The symptoms of IBS are usually worse after eating and tend to come and go in bouts.
Most people have a flare-up of symptoms that lasts two to four days. After this time, the symptoms usually improve but do not disappear completely.
The most common symptoms of IBS are:
- abdominal pain and cramping – often relieved by emptying your bowels
- a change in your bowel habits – such as diarrhoea, constipation, or sometimes both
- bloating and swelling of your abdomen
- excessive wind (flatulence)
- an urgent need to go to the toilet
- a feeling that you need to open your bowels even if you have just been to the toilet
- a feeling you have not fully emptied your bowels
- passing mucus from your bottom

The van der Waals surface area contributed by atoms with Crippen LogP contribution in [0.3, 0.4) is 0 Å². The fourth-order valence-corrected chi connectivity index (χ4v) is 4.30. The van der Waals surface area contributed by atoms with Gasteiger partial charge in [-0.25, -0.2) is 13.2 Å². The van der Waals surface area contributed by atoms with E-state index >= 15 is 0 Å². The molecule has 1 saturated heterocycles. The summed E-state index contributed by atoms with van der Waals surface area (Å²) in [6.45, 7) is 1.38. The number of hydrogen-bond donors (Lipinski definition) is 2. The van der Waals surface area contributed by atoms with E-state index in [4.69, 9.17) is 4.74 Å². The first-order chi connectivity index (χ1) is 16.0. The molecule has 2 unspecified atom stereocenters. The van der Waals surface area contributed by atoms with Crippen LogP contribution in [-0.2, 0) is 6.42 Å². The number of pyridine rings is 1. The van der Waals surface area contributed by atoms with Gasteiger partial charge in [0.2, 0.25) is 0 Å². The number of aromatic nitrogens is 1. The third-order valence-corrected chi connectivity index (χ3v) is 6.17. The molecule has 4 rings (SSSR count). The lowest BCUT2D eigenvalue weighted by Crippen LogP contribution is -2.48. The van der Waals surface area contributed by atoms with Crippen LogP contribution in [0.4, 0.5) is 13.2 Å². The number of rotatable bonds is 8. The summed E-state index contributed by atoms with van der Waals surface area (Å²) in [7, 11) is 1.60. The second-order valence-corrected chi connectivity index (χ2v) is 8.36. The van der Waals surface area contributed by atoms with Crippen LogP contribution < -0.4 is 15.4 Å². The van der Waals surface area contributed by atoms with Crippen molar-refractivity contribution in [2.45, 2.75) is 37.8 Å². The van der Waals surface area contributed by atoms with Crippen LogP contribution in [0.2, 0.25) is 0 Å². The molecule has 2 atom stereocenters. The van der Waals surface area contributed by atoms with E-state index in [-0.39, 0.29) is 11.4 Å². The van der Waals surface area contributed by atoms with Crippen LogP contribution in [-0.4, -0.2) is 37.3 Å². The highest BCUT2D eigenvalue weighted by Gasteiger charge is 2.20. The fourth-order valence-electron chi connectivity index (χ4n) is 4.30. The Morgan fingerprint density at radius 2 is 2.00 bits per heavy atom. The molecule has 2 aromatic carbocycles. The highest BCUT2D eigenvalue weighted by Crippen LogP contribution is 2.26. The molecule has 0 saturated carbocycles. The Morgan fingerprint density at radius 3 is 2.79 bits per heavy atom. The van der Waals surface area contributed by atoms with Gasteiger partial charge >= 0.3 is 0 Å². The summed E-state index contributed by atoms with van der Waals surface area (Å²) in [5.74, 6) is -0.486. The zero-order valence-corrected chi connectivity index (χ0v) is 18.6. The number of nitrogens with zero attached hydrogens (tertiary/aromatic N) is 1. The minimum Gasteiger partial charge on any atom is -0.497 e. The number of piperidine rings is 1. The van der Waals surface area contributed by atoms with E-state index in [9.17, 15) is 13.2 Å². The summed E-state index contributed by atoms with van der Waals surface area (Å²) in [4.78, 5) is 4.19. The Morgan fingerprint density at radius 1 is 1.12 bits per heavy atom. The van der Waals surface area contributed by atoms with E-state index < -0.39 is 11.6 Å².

Due to the embarrassment, pain and discomfort of IBS, many people with the condition also have feelings of depression and anxiety.
There are three main patterns of bowel symptoms in IBS. They are:
- IBS with diarrhea – when you have repeated bouts of diarrhea
- IBS with constipation – when you have repeated bouts of constipation
- IBS mixed – when you have repeated bouts of diarrhoea and constipation
These patterns are changeable and it is common to go for long periods with few or no symptoms at all.
Other symptoms that we will call “Red flag symptoms” indicate you have another serious condition these require further tests with your GP.
- Unexplained weight loss
- A swelling or lump in your abdomen or bottom
- Bleeding from your bottom
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